by Don  

Over time words change their meanings, and their meanings can change in several ways:

  • A particular meaning of a word can be used less and less often to the point that many people don't know the old meaning. For instance, “charity” in English used to mean “love of one’s fellow man,” a meaning of the word that nowadays is not well known outside of religious circles.
  • A general meaning of a word can be used more often in a more specific sense. “Charity” is again a good example, which nowadays mostly means “giving money to the needy” or “an institution that helps the needy.”
  • A particular meaning can be generalized.
  • A brand new meaning can be applied to a word with only the vaguest of connections to its previous meanings. The use of “mouse” in the sense of a device used to reposition the cursor on a computer screen.

And when a word is being used in a new sense, that sense is not usually reflected in dictionaries for some time. One such word that has a very common meaning these days that is not shown in most dictionaries is the word акция which can now mean "sale, special" in the sense of a temporarily reduced price. I was very surprised to learn this meaning this summer, because previously the most common meaning of акция was “a share of stock.”

Here are some examples of that usage from this summer. In this first ad if you buy малютка, then you get a free bib, so probably the best translation of акция is “special”:

In this next one if you buy Ryaba brand mayonaisse, you can win 10,000 rubles, so again “special” is the best translation:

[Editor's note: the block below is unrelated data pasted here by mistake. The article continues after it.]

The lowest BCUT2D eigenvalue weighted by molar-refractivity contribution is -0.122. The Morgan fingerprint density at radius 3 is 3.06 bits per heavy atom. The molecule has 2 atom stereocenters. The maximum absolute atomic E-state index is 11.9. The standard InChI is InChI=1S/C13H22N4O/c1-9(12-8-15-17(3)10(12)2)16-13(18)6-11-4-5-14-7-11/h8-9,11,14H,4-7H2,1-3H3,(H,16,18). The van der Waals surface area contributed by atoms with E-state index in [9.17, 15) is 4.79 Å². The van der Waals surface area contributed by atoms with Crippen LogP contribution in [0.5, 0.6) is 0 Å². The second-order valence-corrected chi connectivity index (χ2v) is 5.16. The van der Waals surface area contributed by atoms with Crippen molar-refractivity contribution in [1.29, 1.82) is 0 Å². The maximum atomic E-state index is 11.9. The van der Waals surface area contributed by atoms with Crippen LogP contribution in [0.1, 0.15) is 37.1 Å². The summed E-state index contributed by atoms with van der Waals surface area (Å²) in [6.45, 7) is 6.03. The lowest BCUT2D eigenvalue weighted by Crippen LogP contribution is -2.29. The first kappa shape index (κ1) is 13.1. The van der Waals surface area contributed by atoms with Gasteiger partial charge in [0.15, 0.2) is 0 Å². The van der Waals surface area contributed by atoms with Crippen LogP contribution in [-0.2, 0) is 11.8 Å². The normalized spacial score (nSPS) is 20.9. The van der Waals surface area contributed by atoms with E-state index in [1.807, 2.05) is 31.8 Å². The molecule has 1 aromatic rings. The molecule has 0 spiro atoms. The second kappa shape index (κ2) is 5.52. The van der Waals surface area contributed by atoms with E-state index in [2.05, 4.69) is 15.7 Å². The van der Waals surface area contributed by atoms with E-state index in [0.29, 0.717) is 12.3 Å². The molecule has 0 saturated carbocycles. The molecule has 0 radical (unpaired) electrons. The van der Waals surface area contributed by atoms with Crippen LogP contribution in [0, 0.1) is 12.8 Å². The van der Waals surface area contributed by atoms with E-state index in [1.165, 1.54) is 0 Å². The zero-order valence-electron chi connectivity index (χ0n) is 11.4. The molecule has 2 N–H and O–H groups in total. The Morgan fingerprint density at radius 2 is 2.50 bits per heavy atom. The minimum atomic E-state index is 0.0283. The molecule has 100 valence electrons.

This next one is a banner hung in front of a Пятерочка grocery store. Notice they've added супер to the word, so here we have a supersale:


Comment from: Edgar [Visitor]

Don, I thought that you would get a kick out of this use of the word “aktsia” from today’s news (8/31):Задержанные вечером 31 августа в Москве участники акции на Триумфальной площади освобождены из милиции. В общей сложности в Москве было задержано около 70 человек, в том числе Борис Немцов, Эдуард Лимонов, один из организаторов акции Константин Косякин и координатор “Левого фронта” Сергей Удальцов…. »»

08/31/10 @ 17:13
Comment from: sapien [Visitor]

“Aktion” is now common usage in German too. Duden says its Swiss German, though I was in northern Germany when I saw it, and it was all over. To take a stab in the dark, it may come from French “une action promotionnelle".

08/25/10 @ 08:20
Comment from: Mark Sowul [Visitor]  

Ha, and I am very surprised to learn the “share of stock” meaning, as my only encounters with it have been reklamy…

08/25/10 @ 06:07

Form is loading...